‘First Steps With Hand Tracking’ and ‘Tiny Castle’ are available now via the Oculus App Lab.
It was back in 2019 that Facebook first began rolling out support for hand tracking on the Oculus Quest. Using the headsets’ built-in cameras, players could for the first time ditch the Touch controllers and interact with VR content using their bare hands.
Since its release, however, we’ve seen little use of the feature beyond a few minor tech demos designed to showcase potential gameplay mechanics. Several existing titles, such as the VR fantasy magic game Waltz of the Wizards, have experimented with hand tracking support, though we’ve yet to see the technology really take flight on standalone headsets.
Today, Facebook released two free App Lab demos on the Oculus Quest and Oculus Quest 2 designed to show developers the many possibilities afforded by built-in hand-tracking functionality.
A rerelease of the companies original introductory experience, First Steps lets new players get a feel for their VR environment, allowing them to interact with a variety of objects in order to help better acquaint them with the Touch controllers. You can play table tennis, operate a remote control blimp, smack a tetherball around, fondle some cubes, or perform the cha-cha-cha with a robot dance partner.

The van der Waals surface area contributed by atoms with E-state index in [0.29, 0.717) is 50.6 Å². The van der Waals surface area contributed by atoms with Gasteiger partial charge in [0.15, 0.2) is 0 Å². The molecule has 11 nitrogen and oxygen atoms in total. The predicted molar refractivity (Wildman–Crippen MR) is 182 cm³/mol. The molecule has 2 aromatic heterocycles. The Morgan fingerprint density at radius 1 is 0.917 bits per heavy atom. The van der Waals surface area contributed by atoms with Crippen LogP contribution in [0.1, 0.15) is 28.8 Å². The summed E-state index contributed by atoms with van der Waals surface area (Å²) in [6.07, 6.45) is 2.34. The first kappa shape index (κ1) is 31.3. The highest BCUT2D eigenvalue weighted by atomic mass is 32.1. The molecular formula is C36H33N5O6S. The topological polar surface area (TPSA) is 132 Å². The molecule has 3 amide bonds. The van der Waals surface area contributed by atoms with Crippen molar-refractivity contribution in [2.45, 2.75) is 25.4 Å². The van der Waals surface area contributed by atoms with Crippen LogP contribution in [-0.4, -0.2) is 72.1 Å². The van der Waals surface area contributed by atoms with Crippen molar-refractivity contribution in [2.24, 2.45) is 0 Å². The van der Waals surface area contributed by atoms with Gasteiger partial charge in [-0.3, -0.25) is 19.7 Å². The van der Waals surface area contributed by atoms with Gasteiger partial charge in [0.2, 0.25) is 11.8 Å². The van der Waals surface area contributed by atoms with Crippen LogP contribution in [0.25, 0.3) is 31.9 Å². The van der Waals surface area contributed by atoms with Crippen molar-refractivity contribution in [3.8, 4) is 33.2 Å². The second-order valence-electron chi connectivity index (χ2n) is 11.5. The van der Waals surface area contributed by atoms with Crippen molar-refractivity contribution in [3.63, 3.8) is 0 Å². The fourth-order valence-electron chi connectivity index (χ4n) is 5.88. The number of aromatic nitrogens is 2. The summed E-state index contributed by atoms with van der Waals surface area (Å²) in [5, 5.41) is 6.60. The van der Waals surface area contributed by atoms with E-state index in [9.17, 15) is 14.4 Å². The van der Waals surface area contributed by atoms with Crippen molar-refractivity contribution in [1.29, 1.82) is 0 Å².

First Steps With Hand Tracking offers the same experience, only instead of interacting with the in-game world via your Touch controllers, you instead use your own two hands. Trying it out for myself, I found the interactions to be wonky. The tracking quality is hit-or-miss and you often have to close the entirety of your hand in order to pick up certain objects, which can kill the immersion depending on the shape and size of the item. This is an App Lab release, however, so bugs are to be expected.
In addition to First Steps With Hand Tracking, you can also check out Tiny Castles, another free demo for the Oculus Quest and Oculus Quest 2 designed to showcase the capabilities of hand tracking. In this VR puzzle adventure, players take on the role of a powerful god tasked with using their incredible abilities to free their believers and destroy the “obelisk,” thus ridding the world of evil. Along the way, players will need to overcome a variety of unique challenges using their bare hands, from solving complex puzzles and operating ancient machinery to battling a variety of miniature enemies.
“Included is the “Playground” level which is the best place to experience all of the game mechanics in an isolated setting while the actual game levels demonstrate these mechanics in real game scenarios,” states the official game description.
Both First Steps With Hand Tracking and Tiny Castles are available now for free via the App Lab.
Feature Image Credit: Oculus